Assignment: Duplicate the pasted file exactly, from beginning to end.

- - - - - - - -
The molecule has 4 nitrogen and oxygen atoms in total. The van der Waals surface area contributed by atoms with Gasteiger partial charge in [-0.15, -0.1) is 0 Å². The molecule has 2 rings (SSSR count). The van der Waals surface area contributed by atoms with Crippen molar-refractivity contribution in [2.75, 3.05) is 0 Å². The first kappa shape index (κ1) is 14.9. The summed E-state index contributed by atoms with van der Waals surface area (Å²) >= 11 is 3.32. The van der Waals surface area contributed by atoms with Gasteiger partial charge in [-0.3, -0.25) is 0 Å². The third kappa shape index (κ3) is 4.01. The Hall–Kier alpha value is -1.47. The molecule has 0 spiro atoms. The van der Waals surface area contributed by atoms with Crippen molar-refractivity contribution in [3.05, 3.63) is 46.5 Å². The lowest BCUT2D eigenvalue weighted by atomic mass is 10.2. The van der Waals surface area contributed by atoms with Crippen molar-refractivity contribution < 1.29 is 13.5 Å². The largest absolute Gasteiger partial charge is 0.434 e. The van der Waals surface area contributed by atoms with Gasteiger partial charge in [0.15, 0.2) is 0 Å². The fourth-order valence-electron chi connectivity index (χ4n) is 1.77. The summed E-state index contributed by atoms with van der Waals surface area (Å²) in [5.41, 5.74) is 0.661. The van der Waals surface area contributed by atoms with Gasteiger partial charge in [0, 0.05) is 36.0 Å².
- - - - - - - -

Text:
The molecule has 4 nitrogen and oxygen atoms in total. The van der Waals surface area contributed by atoms with Gasteiger partial charge in [-0.15, -0.1) is 0 Å². The molecule has 2 rings (SSSR count). The van der Waals surface area contributed by atoms with Crippen molar-refractivity contribution in [2.75, 3.05) is 0 Å². The first kappa shape index (κ1) is 14.9. The summed E-state index contributed by atoms with van der Waals surface area (Å²) >= 11 is 3.32. The van der Waals surface area contributed by atoms with Gasteiger partial charge in [-0.3, -0.25) is 0 Å². The third kappa shape index (κ3) is 4.01. The Hall–Kier alpha value is -1.47. The molecule has 0 spiro atoms. The van der Waals surface area contributed by atoms with Crippen molar-refractivity contribution in [3.05, 3.63) is 46.5 Å². The lowest BCUT2D eigenvalue weighted by atomic mass is 10.2. The van der Waals surface area contributed by atoms with Crippen molar-refractivity contribution < 1.29 is 13.5 Å². The largest absolute Gasteiger partial charge is 0.434 e. The van der Waals surface area contributed by atoms with Gasteiger partial charge in [0.15, 0.2) is 0 Å². The fourth-order valence-electron chi connectivity index (χ4n) is 1.77. The summed E-state index contributed by atoms with van der Waals surface area (Å²) in [5.41, 5.74) is 0.661. The van der Waals surface area contributed by atoms with Gasteiger partial charge in [0, 0.05) is 36.0 Å².